It is... questionable whether the current caseload would fulfill the mandate...
THE Khmer Rouge tribunal will fall short of its responsibility to prosecute those “most responsible” for the atrocities committed under Democratic Kampuchea in the absence of investigations of further suspects, Amnesty International said in a statement.
Responding to the appointment of new International Co-Prosecutor Andrew Cayley, announced by the UN-backed court last week, Amnesty said the British national should review the decision announced by acting International Co-Prosecutor William Smith in September that only five more suspects will be investigated by the tribunal beyond the five who are now in detention.
“Unless more cases are investigated and prosecuted, it is highly questionable whether the current caseload would fulfill the mandate of the Tribunal,” Amnesty said.
The statement, released Friday, came just one day after Prime Minister Hun Sen repeated his warning that an expanded dragnet at the tribunal could plunge the Kingdom back into civil war.
Council of Ministers spokesman Phay Siphan said Sunday that it was “too early” to comment on the prospect of further investigations in the absence of official communication from the tribunal itself. “The ECCC has their own due process,” he said.
In calling for expanded investigations, Amnesty cited the 2003 agreement between the UN and the Cambodian government defining the purpose of the tribunal as “to bring to trial senior leaders of Democratic Kampuchea and those most responsible for the crimes and serious violations of Cambodian penal law”, claiming that the prosecution of only 10 suspects would be inadequate in the face of the millions who suffered under the regime.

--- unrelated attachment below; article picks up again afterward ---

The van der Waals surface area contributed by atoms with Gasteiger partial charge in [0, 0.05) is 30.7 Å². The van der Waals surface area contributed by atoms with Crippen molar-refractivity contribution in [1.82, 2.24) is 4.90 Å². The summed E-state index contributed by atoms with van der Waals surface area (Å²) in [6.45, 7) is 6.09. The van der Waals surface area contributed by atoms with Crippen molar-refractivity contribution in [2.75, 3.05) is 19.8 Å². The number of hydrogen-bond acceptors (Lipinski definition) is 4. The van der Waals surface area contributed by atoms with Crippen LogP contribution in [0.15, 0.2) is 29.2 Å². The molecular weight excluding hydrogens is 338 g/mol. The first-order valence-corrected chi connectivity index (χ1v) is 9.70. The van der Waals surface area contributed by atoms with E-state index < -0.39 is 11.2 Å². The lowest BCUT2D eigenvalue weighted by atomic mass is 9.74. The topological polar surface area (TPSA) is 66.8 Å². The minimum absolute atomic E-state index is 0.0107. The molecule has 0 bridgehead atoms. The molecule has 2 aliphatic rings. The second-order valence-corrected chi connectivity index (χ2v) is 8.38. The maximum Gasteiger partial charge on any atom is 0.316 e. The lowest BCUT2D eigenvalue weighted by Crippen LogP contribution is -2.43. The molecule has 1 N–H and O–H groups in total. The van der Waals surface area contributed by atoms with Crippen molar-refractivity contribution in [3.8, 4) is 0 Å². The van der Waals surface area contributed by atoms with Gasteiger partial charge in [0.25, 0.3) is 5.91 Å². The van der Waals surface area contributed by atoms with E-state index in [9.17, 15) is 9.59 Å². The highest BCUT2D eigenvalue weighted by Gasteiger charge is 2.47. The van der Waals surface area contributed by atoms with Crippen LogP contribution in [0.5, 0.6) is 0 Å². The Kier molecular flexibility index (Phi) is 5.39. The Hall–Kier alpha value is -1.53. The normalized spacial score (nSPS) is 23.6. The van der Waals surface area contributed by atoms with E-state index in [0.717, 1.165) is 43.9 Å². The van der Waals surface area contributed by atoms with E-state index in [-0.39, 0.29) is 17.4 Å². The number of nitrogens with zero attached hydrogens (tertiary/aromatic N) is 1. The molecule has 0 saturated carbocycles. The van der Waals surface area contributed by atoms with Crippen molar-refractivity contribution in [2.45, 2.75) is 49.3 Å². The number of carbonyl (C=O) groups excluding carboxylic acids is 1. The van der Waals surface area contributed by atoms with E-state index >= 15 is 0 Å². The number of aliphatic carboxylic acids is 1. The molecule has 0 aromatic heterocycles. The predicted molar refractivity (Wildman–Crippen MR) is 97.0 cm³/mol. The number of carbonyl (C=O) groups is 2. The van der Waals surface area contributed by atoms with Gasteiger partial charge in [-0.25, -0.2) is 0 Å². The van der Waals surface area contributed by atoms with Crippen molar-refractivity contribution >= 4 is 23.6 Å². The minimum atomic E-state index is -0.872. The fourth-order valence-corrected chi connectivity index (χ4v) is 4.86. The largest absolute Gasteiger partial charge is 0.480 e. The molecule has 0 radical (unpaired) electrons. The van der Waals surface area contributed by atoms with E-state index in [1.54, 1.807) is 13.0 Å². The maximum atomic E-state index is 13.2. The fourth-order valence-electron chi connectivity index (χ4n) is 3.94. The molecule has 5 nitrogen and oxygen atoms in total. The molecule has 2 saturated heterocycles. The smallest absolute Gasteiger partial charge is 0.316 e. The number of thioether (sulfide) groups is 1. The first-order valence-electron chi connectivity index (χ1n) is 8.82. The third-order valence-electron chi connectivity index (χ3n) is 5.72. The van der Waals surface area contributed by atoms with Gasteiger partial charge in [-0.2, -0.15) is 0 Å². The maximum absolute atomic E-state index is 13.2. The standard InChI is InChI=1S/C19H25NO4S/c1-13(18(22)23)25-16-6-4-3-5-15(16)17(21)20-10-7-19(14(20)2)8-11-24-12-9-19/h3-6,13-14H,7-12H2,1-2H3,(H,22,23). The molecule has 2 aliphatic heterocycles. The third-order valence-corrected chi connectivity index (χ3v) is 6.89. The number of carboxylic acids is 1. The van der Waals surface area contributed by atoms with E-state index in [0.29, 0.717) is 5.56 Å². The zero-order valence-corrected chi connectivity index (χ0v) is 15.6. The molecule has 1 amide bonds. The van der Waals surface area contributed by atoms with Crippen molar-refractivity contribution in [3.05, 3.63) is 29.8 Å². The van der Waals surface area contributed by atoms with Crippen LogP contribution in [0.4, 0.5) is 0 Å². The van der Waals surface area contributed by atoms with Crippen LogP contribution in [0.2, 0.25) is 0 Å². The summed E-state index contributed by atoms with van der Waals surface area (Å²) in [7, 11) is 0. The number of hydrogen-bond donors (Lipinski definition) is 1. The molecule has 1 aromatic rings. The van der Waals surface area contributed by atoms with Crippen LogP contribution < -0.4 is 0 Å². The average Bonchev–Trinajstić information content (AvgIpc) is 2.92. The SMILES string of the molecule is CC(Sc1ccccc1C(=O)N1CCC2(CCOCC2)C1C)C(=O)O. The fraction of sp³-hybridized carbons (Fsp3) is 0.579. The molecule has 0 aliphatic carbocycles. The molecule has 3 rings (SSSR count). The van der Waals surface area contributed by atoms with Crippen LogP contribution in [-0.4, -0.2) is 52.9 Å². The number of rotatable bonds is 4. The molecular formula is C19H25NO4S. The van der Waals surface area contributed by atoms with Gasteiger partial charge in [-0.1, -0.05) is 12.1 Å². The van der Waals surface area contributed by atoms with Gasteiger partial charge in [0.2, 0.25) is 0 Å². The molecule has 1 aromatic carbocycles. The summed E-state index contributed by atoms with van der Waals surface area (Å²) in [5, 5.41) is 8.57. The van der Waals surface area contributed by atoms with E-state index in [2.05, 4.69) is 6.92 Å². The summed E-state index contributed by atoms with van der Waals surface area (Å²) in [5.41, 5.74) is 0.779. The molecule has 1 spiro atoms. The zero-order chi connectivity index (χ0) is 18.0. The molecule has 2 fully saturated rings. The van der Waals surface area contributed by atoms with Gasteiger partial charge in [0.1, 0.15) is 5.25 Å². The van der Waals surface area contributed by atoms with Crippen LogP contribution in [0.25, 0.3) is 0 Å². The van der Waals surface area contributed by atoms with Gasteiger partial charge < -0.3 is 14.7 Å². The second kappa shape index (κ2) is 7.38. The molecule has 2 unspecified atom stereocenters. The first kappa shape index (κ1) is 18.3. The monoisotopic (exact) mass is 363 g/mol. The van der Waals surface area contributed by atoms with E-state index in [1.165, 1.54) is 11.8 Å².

“Should the new International Co-Prosecutor decide not to conduct further investigations into other crimes nor to prosecute other suspects, the people of Cambodia, including survivors and their relatives around the world, deserve an explanation,” Amnesty said.
The group Human Rights Watch also weighed in Sunday with senior researcher Sara Colm saying, “Bowing to political pressure to limit the scope of prosecutions withholds justice from the victims of the Khmer Rouge and undermines the court’s legitimacy, credibility and independence.”
“Instead, the tribunal should vigorously follow its mandate to investigate and prosecute senior Khmer Rouge leaders and those most responsible.”
Smith’s September filings to the tribunal requested investigation of five confidential suspects, and came despite the objections of National Co-Prosecutor Chea Leang. Smith and UN court spokesman Lars Olsen referred questions to Cayley, who could not be reached for comment on Sunday.